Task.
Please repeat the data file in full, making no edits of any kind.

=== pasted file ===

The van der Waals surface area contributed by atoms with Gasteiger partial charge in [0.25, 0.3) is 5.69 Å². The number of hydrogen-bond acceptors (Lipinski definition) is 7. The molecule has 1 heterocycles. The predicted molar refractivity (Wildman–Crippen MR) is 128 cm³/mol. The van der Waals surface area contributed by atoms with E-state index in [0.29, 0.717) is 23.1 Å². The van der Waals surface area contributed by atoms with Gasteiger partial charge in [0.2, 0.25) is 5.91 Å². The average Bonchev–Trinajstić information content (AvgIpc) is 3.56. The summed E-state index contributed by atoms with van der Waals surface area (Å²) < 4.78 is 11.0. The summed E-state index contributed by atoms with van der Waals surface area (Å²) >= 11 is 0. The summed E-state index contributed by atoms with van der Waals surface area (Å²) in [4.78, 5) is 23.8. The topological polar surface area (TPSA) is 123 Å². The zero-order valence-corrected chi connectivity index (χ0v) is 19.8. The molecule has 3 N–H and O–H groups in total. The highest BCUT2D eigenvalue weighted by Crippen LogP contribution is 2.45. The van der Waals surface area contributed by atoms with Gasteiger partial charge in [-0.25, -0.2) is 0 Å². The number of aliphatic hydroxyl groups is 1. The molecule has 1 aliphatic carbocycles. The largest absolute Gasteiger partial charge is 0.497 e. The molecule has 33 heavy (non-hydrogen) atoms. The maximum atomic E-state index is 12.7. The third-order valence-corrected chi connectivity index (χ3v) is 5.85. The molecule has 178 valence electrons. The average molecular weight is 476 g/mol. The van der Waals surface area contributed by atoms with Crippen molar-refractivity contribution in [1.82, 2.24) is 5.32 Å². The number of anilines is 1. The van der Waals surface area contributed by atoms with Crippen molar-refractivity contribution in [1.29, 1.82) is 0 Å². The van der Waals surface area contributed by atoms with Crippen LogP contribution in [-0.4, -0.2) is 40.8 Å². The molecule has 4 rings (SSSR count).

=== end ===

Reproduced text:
The van der Waals surface area contributed by atoms with Gasteiger partial charge in [0.25, 0.3) is 5.69 Å². The number of hydrogen-bond acceptors (Lipinski definition) is 7. The molecule has 1 heterocycles. The predicted molar refractivity (Wildman–Crippen MR) is 128 cm³/mol. The van der Waals surface area contributed by atoms with E-state index in [0.29, 0.717) is 23.1 Å². The van der Waals surface area contributed by atoms with Gasteiger partial charge in [0.2, 0.25) is 5.91 Å². The average Bonchev–Trinajstić information content (AvgIpc) is 3.56. The summed E-state index contributed by atoms with van der Waals surface area (Å²) < 4.78 is 11.0. The summed E-state index contributed by atoms with van der Waals surface area (Å²) >= 11 is 0. The summed E-state index contributed by atoms with van der Waals surface area (Å²) in [4.78, 5) is 23.8. The topological polar surface area (TPSA) is 123 Å². The zero-order valence-corrected chi connectivity index (χ0v) is 19.8. The molecule has 3 N–H and O–H groups in total. The highest BCUT2D eigenvalue weighted by Crippen LogP contribution is 2.45. The van der Waals surface area contributed by atoms with Gasteiger partial charge in [-0.25, -0.2) is 0 Å². The number of aliphatic hydroxyl groups is 1. The molecule has 1 aliphatic carbocycles. The largest absolute Gasteiger partial charge is 0.497 e. The molecule has 33 heavy (non-hydrogen) atoms. The maximum atomic E-state index is 12.7. The third-order valence-corrected chi connectivity index (χ3v) is 5.85. The molecule has 178 valence electrons. The average molecular weight is 476 g/mol. The van der Waals surface area contributed by atoms with Crippen molar-refractivity contribution in [1.82, 2.24) is 5.32 Å². The number of anilines is 1. The van der Waals surface area contributed by atoms with Crippen molar-refractivity contribution in [1.29, 1.82) is 0 Å². The van der Waals surface area contributed by atoms with Crippen LogP contribution in [-0.4, -0.2) is 40.8 Å². The molecule has 4 rings (SSSR count).